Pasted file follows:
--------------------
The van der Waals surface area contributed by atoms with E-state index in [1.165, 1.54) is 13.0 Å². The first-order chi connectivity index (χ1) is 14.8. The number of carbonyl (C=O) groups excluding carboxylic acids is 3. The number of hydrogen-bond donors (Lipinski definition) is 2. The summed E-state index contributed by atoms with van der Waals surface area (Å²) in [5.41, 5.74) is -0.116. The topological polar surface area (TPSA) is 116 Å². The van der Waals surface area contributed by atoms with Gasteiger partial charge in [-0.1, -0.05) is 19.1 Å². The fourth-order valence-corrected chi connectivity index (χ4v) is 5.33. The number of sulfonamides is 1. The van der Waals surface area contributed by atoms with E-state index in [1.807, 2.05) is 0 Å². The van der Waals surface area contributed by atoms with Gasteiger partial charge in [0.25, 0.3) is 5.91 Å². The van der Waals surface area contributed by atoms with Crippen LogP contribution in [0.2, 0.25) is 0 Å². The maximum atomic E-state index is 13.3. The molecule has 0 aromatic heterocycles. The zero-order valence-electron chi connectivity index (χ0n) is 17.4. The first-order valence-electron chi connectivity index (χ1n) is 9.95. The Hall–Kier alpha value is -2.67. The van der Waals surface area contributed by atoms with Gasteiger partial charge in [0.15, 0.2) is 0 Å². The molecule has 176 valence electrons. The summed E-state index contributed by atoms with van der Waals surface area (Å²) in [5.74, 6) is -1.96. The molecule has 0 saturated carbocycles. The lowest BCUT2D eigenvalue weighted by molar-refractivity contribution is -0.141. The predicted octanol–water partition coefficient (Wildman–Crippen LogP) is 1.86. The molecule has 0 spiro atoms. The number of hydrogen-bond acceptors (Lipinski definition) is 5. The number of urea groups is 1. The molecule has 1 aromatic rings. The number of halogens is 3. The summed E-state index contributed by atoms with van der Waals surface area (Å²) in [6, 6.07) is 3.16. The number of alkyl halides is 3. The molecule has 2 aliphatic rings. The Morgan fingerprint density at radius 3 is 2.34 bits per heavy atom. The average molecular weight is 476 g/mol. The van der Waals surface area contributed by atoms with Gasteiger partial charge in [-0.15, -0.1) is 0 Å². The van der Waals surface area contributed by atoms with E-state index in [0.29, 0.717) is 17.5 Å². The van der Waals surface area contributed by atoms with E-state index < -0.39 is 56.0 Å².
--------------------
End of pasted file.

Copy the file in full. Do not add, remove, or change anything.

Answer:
The van der Waals surface area contributed by atoms with E-state index in [1.165, 1.54) is 13.0 Å². The first-order chi connectivity index (χ1) is 14.8. The number of carbonyl (C=O) groups excluding carboxylic acids is 3. The number of hydrogen-bond donors (Lipinski definition) is 2. The summed E-state index contributed by atoms with van der Waals surface area (Å²) in [5.41, 5.74) is -0.116. The topological polar surface area (TPSA) is 116 Å². The van der Waals surface area contributed by atoms with Gasteiger partial charge in [-0.1, -0.05) is 19.1 Å². The fourth-order valence-corrected chi connectivity index (χ4v) is 5.33. The number of sulfonamides is 1. The van der Waals surface area contributed by atoms with E-state index in [1.807, 2.05) is 0 Å². The van der Waals surface area contributed by atoms with Gasteiger partial charge in [0.25, 0.3) is 5.91 Å². The van der Waals surface area contributed by atoms with Crippen LogP contribution in [0.2, 0.25) is 0 Å². The maximum atomic E-state index is 13.3. The molecule has 0 aromatic heterocycles. The zero-order valence-electron chi connectivity index (χ0n) is 17.4. The first-order valence-electron chi connectivity index (χ1n) is 9.95. The Hall–Kier alpha value is -2.67. The van der Waals surface area contributed by atoms with Gasteiger partial charge in [0.15, 0.2) is 0 Å². The molecule has 176 valence electrons. The summed E-state index contributed by atoms with van der Waals surface area (Å²) in [5.74, 6) is -1.96. The molecule has 0 saturated carbocycles. The lowest BCUT2D eigenvalue weighted by molar-refractivity contribution is -0.141. The predicted octanol–water partition coefficient (Wildman–Crippen LogP) is 1.86. The molecule has 0 spiro atoms. The number of hydrogen-bond acceptors (Lipinski definition) is 5. The number of urea groups is 1. The molecule has 1 aromatic rings. The number of halogens is 3. The summed E-state index contributed by atoms with van der Waals surface area (Å²) in [6, 6.07) is 3.16. The number of alkyl halides is 3. The molecule has 2 aliphatic rings. The Morgan fingerprint density at radius 3 is 2.34 bits per heavy atom. The average molecular weight is 476 g/mol. The van der Waals surface area contributed by atoms with Gasteiger partial charge in [-0.15, -0.1) is 0 Å². The van der Waals surface area contributed by atoms with E-state index in [0.29, 0.717) is 17.5 Å². The van der Waals surface area contributed by atoms with E-state index < -0.39 is 56.0 Å².